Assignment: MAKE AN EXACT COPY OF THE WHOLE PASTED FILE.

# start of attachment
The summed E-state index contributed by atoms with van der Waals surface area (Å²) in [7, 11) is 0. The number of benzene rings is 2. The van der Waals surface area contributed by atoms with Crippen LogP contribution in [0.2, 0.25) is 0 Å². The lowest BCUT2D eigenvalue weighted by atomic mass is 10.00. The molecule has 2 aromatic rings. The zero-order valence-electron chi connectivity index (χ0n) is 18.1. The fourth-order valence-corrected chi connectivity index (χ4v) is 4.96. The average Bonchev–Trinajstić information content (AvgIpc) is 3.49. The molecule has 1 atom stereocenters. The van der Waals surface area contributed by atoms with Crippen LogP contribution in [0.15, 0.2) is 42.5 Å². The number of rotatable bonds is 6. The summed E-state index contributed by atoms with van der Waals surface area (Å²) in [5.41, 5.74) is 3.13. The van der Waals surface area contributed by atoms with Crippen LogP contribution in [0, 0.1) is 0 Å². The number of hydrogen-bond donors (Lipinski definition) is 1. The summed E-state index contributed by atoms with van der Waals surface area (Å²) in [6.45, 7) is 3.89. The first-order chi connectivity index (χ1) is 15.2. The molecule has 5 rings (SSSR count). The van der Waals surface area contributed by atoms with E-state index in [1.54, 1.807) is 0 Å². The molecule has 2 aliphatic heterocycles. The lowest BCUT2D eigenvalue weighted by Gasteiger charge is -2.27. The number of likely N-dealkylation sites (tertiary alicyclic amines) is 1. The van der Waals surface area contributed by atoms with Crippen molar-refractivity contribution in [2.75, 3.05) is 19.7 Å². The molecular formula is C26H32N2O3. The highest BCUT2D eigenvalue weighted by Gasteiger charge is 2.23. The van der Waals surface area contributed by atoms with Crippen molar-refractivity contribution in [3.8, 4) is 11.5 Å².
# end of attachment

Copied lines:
The summed E-state index contributed by atoms with van der Waals surface area (Å²) in [7, 11) is 0. The number of benzene rings is 2. The van der Waals surface area contributed by atoms with Crippen LogP contribution in [0.2, 0.25) is 0 Å². The lowest BCUT2D eigenvalue weighted by atomic mass is 10.00. The molecule has 2 aromatic rings. The zero-order valence-electron chi connectivity index (χ0n) is 18.1. The fourth-order valence-corrected chi connectivity index (χ4v) is 4.96. The average Bonchev–Trinajstić information content (AvgIpc) is 3.49. The molecule has 1 atom stereocenters. The van der Waals surface area contributed by atoms with Crippen LogP contribution in [0.15, 0.2) is 42.5 Å². The number of rotatable bonds is 6. The summed E-state index contributed by atoms with van der Waals surface area (Å²) in [5.41, 5.74) is 3.13. The van der Waals surface area contributed by atoms with Crippen LogP contribution in [0, 0.1) is 0 Å². The number of hydrogen-bond donors (Lipinski definition) is 1. The summed E-state index contributed by atoms with van der Waals surface area (Å²) in [6.45, 7) is 3.89. The first-order chi connectivity index (χ1) is 15.2. The molecule has 5 rings (SSSR count). The van der Waals surface area contributed by atoms with E-state index in [1.54, 1.807) is 0 Å². The molecule has 2 aliphatic heterocycles. The lowest BCUT2D eigenvalue weighted by Gasteiger charge is -2.27. The number of likely N-dealkylation sites (tertiary alicyclic amines) is 1. The van der Waals surface area contributed by atoms with Crippen molar-refractivity contribution in [2.75, 3.05) is 19.7 Å². The molecular formula is C26H32N2O3. The highest BCUT2D eigenvalue weighted by Gasteiger charge is 2.23. The van der Waals surface area contributed by atoms with Crippen molar-refractivity contribution in [3.8, 4) is 11.5 Å².